Consider the federal budget for housing programs geared toward those with the lowest incomes. Federal spending on housing assistance relative to gross domestic product has fallen by 30% since the mid-1990s. Funding for public housing in particular has suffered profound losses: in the last 20 years the annual federal budget has only met operations needs for public housing across the country three times. On top of that, funding for repairs has been cut in half — a trend that can’t be divorced from the long-standing political tradition of pathologizing poor and low-income Black communities. This continued disinvestment has resulted in the share of households receiving housing assistance declining to just one in five today. As the rental affordability crisis has worsened, the federal response has shrunk.
Meanwhile, recent estimates have shown that more than two-thirds of the government’s total spending on housing is allocated toward subsidizing homeowners through tax deductions. The vast majority of benefits from this “entitlement” go to the wealthiest of households, and most Black and brown families are excluded entirely. By structuring housing policy and housing markets so that Americans’ homes are their most valuable asset and source of equity, this country has essentially transferred safety net functions to private homeowners (and enabled white families to maintain wealth by passing down the homes they own over generations).
Calling on the Biden administration
Our government can make different choices. Housing policies that rely on the private market to develop, administer, or maintain housing stock for those who are housing insecure have not come close to meeting the need for millions of people, because genuinely affordable housing is not profitable. If the Biden administration wants to truly “Build Back Better” and deliver on the promise of stable housing for all, it must commit to massive, sustained public investments, and a significant shift in our narrative around who is deserving of those investments.
There is no one silver-bullet solution: a number of approaches must be taken at the federal, state, and local levels (both regulatory and budgetary) to put us on the path toward an equitable and resilient housing system. Experts across the field, including grassroots leaders, researchers, and policymakers, have laid out extensive agendas for these actions. The Biden campaign previously committed to fully funding rental assistance for all who qualify — another important start, but one that does not adequately address permanent solutions to housing unaffordability.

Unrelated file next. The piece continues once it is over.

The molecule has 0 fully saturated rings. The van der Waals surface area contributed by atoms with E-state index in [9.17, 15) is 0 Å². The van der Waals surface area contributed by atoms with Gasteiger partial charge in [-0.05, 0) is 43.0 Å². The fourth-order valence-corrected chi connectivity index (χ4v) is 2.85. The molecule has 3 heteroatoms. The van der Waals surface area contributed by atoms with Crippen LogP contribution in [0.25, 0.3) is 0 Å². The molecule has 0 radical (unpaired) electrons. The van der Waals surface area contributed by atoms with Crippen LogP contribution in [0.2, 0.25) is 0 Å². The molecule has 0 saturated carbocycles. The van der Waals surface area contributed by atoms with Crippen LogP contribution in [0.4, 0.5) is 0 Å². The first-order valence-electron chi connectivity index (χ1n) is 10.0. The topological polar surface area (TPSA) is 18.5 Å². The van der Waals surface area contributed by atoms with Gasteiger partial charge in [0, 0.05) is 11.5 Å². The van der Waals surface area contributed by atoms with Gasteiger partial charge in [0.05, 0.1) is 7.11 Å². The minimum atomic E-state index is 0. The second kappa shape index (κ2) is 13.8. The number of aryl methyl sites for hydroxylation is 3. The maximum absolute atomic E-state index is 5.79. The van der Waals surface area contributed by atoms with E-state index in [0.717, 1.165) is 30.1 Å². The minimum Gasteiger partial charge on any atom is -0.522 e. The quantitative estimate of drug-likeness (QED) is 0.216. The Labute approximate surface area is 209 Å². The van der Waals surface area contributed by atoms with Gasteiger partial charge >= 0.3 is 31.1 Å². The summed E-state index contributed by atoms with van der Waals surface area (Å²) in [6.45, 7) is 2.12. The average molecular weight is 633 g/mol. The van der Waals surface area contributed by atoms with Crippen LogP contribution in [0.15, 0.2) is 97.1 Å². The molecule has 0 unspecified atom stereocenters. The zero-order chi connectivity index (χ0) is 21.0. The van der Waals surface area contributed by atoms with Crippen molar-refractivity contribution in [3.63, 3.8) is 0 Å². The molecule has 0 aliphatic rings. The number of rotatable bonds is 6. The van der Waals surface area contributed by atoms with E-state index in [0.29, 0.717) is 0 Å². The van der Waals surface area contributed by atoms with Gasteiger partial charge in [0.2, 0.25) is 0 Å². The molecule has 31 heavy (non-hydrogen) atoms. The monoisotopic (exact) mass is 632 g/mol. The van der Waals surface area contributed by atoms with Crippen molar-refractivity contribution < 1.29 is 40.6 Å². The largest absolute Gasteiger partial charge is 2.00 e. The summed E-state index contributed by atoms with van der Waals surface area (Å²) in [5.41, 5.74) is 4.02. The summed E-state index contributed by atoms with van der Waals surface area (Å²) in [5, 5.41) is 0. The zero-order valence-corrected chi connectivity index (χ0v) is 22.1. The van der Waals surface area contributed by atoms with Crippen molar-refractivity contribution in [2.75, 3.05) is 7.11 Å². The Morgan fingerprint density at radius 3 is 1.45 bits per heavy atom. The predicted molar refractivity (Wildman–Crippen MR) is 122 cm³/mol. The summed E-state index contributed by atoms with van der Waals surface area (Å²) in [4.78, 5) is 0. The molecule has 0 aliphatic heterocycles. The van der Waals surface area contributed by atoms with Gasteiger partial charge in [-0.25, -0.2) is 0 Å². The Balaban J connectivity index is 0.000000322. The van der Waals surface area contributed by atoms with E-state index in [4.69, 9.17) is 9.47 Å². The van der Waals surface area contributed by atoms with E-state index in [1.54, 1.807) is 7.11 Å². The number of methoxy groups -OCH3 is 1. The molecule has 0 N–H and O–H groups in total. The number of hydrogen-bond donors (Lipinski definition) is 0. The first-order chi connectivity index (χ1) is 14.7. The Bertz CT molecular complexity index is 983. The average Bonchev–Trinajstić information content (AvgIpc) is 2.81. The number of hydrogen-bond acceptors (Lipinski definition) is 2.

In addition to advancing legislation that, at an absolute minimum, meets the Biden administration’s priorities for housing, Congress must move to repeal the Faircloth Amendment, which has prohibited any increase to public housing stock since its passage over 20 years ago. Congress and the White House must also enact policies and fund programs that prioritize rehabilitation and preservation — not demolition — of homes in disinvested neighborhoods. Keeping new and revitalized homes affordable will also mean a strong commitment to rent control policies that place strict limits on rent increases, as well as exploration of alternative social and collective ownership models that empower tenants and grant them the dignity and security of stable housing.
The path forward isn’t easy, but the lessons from history are clear. We are long past due for a major course correction in our federal housing policy: not just to patch things up in case of emergency, but to remedy longstanding inequities and recognize shelter as a basic right in the wealthiest country in the world.